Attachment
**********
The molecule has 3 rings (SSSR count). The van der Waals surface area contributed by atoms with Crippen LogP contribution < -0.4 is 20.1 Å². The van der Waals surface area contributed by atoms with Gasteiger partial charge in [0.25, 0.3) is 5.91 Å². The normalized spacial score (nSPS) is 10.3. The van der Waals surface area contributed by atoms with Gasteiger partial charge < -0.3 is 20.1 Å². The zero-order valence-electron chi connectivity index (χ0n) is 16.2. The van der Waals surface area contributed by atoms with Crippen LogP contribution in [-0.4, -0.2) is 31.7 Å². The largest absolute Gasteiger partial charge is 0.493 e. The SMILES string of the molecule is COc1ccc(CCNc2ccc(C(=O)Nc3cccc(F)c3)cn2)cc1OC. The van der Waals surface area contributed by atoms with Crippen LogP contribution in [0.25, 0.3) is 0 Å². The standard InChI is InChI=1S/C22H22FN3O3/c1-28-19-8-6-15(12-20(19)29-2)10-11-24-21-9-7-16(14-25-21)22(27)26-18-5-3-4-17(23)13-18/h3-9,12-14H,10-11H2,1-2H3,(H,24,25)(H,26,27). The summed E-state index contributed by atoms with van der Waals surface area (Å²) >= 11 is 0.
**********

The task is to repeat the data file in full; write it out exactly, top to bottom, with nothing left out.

The molecule has 3 rings (SSSR count). The van der Waals surface area contributed by atoms with Crippen LogP contribution < -0.4 is 20.1 Å². The van der Waals surface area contributed by atoms with Gasteiger partial charge in [0.25, 0.3) is 5.91 Å². The normalized spacial score (nSPS) is 10.3. The van der Waals surface area contributed by atoms with Gasteiger partial charge < -0.3 is 20.1 Å². The zero-order valence-electron chi connectivity index (χ0n) is 16.2. The van der Waals surface area contributed by atoms with Crippen LogP contribution in [-0.4, -0.2) is 31.7 Å². The largest absolute Gasteiger partial charge is 0.493 e. The SMILES string of the molecule is COc1ccc(CCNc2ccc(C(=O)Nc3cccc(F)c3)cn2)cc1OC. The van der Waals surface area contributed by atoms with Crippen LogP contribution in [0.25, 0.3) is 0 Å². The standard InChI is InChI=1S/C22H22FN3O3/c1-28-19-8-6-15(12-20(19)29-2)10-11-24-21-9-7-16(14-25-21)22(27)26-18-5-3-4-17(23)13-18/h3-9,12-14H,10-11H2,1-2H3,(H,24,25)(H,26,27). The summed E-state index contributed by atoms with van der Waals surface area (Å²) >= 11 is 0.